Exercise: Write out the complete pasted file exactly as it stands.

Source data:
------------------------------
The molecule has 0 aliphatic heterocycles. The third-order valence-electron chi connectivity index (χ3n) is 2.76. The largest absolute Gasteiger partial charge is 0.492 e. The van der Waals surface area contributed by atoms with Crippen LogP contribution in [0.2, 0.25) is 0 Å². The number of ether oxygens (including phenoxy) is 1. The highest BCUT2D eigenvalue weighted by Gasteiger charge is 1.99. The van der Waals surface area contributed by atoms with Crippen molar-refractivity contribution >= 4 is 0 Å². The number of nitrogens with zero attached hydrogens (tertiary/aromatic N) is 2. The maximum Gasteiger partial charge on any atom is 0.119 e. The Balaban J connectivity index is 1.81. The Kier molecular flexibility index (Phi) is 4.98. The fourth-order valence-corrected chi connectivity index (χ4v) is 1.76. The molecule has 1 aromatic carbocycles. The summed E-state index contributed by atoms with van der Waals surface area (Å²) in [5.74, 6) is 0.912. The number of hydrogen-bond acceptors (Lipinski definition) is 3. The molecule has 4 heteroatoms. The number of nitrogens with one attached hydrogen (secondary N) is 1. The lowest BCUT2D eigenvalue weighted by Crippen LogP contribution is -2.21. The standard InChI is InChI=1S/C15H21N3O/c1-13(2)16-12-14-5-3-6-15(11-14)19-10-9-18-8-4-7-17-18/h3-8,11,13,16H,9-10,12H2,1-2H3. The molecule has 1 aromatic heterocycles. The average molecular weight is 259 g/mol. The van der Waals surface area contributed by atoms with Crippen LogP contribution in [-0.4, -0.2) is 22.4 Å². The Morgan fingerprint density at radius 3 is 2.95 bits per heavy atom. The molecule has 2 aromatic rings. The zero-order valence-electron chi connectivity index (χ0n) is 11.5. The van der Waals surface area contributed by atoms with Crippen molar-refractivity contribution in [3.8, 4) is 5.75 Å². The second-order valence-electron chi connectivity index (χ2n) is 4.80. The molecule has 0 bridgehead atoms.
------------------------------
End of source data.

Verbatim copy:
The molecule has 0 aliphatic heterocycles. The third-order valence-electron chi connectivity index (χ3n) is 2.76. The largest absolute Gasteiger partial charge is 0.492 e. The van der Waals surface area contributed by atoms with Crippen LogP contribution in [0.2, 0.25) is 0 Å². The number of ether oxygens (including phenoxy) is 1. The highest BCUT2D eigenvalue weighted by Gasteiger charge is 1.99. The van der Waals surface area contributed by atoms with Crippen molar-refractivity contribution >= 4 is 0 Å². The number of nitrogens with zero attached hydrogens (tertiary/aromatic N) is 2. The maximum Gasteiger partial charge on any atom is 0.119 e. The Balaban J connectivity index is 1.81. The Kier molecular flexibility index (Phi) is 4.98. The fourth-order valence-corrected chi connectivity index (χ4v) is 1.76. The molecule has 1 aromatic carbocycles. The summed E-state index contributed by atoms with van der Waals surface area (Å²) in [5.74, 6) is 0.912. The number of hydrogen-bond acceptors (Lipinski definition) is 3. The molecule has 4 heteroatoms. The number of nitrogens with one attached hydrogen (secondary N) is 1. The lowest BCUT2D eigenvalue weighted by Crippen LogP contribution is -2.21. The standard InChI is InChI=1S/C15H21N3O/c1-13(2)16-12-14-5-3-6-15(11-14)19-10-9-18-8-4-7-17-18/h3-8,11,13,16H,9-10,12H2,1-2H3. The molecule has 1 aromatic heterocycles. The average molecular weight is 259 g/mol. The van der Waals surface area contributed by atoms with Crippen LogP contribution in [-0.4, -0.2) is 22.4 Å². The Morgan fingerprint density at radius 3 is 2.95 bits per heavy atom. The molecule has 2 aromatic rings. The zero-order valence-electron chi connectivity index (χ0n) is 11.5. The van der Waals surface area contributed by atoms with Crippen molar-refractivity contribution in [3.8, 4) is 5.75 Å². The second-order valence-electron chi connectivity index (χ2n) is 4.80. The molecule has 0 bridgehead atoms.